2ND PLACE JUNIORS' DANCE
ROYAL AUDITORIUM, MAY 07 2011
"We did it! We did it!" a little blonde girl called Marie all but glomped me as she threw her arms around my waist, flowers, trophy and all. Within seconds, the others arrived and copied her, to the point where they were attached to me like a second skin. They were everywhere; my legs, my waist, my back, my arms; they all fell prey to their happy embraces.
I couldn't help it, I laughed. I laughed with joy at their success; I laughed at how happy they were, I laughed at their antics, and most of all, I laughed because they were my cute little Tiger Blossoms.
Right before I could tell them to let go or else we'd all fall - really, it's a miracle we weren't already on the ground - someone beat me to the punch. "Alright, alright, kids. That's enough, let poor Miss Haruno go."
We all turned our heads to glance at the newcomer, a woman slightly older than me who owned the dance studio I worked at and the children attended. She had black curly hair with brown highlights tied in a loose bun on the nape of her neck, and a thin silver ring on her nose. Her warm brown eyes sparkled with appraisal as she walked towards us in her black and silver knee-length dress with a sweetheart neckline, and a warm smile.
"Hi, Mrs. Kim!" the kids chorused as they obediently let go of me and grinned up at her.
"Hello, Kimberly," I greeted her using her full name. She always found it peculiar that I always called everyone by their full name unless they had some sort of personal dislike for it. She turned in my direction and walked towards me, arms extended ready for a congratulatory hug. I returned the favor and walked towards her as well, where we met in the middle and we embraced each other.
"That was an amazing show, Sakura!" she praised, all smiles. She looked at my troop, who had gathered around us. "You guys were super awesome! You looked like you had been dancing since before you were born. And that energy! Man!" She fanned herself as she rolled her eyes upwards. "It was getting hot in there!" The kids all laughed in appreciation, glad that they could do what they had set out to do.
Soon enough, the kid's parents came out of the auditorium, big cheesy grins in place with recording cameras and more bouquets in hand. In no time at all, all the children had been scooped up by their parents who congratulated and complimented them to no end between listening to their kid's excited tale of the whole night. I smiled, this all brought back such nostalgic memories of when I was in their place and performed to my heart's content, showing off my skill to all my loved ones.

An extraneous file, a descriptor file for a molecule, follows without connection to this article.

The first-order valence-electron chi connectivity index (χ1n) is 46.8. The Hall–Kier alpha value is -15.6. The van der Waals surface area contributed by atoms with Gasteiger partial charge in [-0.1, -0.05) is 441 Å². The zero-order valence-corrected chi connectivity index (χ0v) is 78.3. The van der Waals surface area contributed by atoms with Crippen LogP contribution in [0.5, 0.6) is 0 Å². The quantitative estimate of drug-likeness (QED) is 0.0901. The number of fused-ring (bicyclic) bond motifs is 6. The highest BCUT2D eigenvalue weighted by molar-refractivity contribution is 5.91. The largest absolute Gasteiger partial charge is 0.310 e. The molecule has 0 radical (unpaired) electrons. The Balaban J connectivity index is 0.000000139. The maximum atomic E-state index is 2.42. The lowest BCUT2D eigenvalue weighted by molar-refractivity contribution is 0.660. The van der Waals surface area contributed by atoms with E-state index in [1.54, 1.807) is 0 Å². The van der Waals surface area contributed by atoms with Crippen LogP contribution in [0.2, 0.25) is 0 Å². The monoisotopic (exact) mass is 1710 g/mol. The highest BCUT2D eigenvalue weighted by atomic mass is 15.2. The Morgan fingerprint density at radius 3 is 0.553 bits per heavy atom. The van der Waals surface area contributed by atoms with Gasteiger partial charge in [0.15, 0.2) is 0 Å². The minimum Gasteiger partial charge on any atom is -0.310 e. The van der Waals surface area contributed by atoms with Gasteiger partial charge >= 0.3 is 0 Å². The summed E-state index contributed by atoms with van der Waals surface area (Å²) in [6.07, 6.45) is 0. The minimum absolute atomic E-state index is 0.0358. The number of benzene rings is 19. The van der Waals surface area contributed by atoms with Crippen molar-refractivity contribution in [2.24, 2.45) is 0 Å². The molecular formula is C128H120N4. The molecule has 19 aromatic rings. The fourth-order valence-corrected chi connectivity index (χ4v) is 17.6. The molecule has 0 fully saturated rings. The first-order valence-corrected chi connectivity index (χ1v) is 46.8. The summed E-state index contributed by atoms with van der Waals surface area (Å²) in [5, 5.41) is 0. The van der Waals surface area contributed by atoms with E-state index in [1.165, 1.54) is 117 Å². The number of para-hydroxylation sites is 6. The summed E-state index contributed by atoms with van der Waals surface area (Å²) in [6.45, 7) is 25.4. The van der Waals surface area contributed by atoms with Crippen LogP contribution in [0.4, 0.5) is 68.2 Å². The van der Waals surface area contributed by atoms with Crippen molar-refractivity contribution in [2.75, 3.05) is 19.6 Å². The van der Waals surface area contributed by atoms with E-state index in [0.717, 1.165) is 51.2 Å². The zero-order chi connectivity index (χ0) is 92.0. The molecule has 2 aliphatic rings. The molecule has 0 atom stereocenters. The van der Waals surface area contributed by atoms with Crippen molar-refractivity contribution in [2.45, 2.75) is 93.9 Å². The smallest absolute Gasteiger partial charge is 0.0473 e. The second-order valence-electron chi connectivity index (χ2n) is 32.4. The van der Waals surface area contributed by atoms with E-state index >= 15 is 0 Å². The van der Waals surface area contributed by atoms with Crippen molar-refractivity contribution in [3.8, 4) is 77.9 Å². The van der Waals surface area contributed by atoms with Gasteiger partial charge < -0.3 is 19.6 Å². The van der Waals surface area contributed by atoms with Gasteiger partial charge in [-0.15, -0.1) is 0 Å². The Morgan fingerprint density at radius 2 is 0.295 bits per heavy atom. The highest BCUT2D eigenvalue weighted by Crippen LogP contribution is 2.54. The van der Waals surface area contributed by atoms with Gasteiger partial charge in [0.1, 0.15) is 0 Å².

The remainder of the night flew by swiftly, with parents coming up to me and sating their admiration for my teaching skills. About a fourth of my troop had never danced jazz before in their lives, while two others had never taken up dance at all. The parents were very kind, and they thanked me for being such a good influence to their kids. Some even joked that if I kept on teaching them during the summer, they'd try for competition. I smiled politely and shook my head, saying that I wouldn't be teaching dance during the summer months. When they asked why, I politely replied, "I'm going to be traveling."
Some smiled empathetically at me, having done a bit of traveling themselves when they were my age, others looked interested as to where I was going, and a few older couples looked appalled at the idea of a young girl traveling so far away all by herself. I shrugged and told them it was for educational purposes, which calmed them down a little. It was technically true; I wasn't lying.
Just as the last few families left the hall where the dance competition took place, I noticed one of my girls – her name was Janice – sitting glumly beside the door, her jacket thrown carelessly on the seat beside her. She was looking at her trophy with an almost sad expression, which took me back because she had been jumping for joy just an hour earlier.
Wait a second, an hour? I checked my watch to make sure I wasn't exaggerating. I was, but not by much. It had been forty minutes since the trophies and awards had been handed out, and thirty minutes since the parents had emerged from the auditorium to claim their kids. What was she doing here so late? Where were her parents?
While I made my way to her, I went through my memory files trying to see if I could remember her parents being there in the first place. I was sure they all were, but one could never be too sure. Some parents didn't talk to the teachers anyway. But they all did to me, if only for a second to congratulate me, thank me for looking after their kid, and then wishing me a happy summer vacation. My hopes started to dwindle as I looked back on the evening's final events twice, thrice, and I could not find a trace of Janice's parents.
"Hey," I called to her softly, sitting down slowly beside her. "Where are your parents?"
She looked at me, then at the trophy in her hands, and then at the dark parking lot out the window. "Not here," she answered, monotously, as if it wasn't that big a surprise. Ouch.
"Where are they?"
"Did they come watch you?"
"Did they like the performance? I'm sure they did, it was great. You remembered to point your toes. And you looked very elegant out there. I was really impressed."
She returned her attention to me and offered me a ghost of a smile. "Thanks."
"So…" I began again. "If your parents came to the recital, where are they now?" She shrugged.
"Said they were going to get something from the car and to wait here. So here I am."
"How long have you been waiting for?" I asked with a hint of worry.
"I'm not sure… Fifteen minutes, maybe? I don't have a watch, so I dunno." I nodded, not really knowing what else to do. What where this girl's parents doing? There's barely a soul here, how can they leave her alone? I was debating on whether or not to ask the girl if she needed a ride when the front doors of the hall opened and in came two figures, a man and a woman.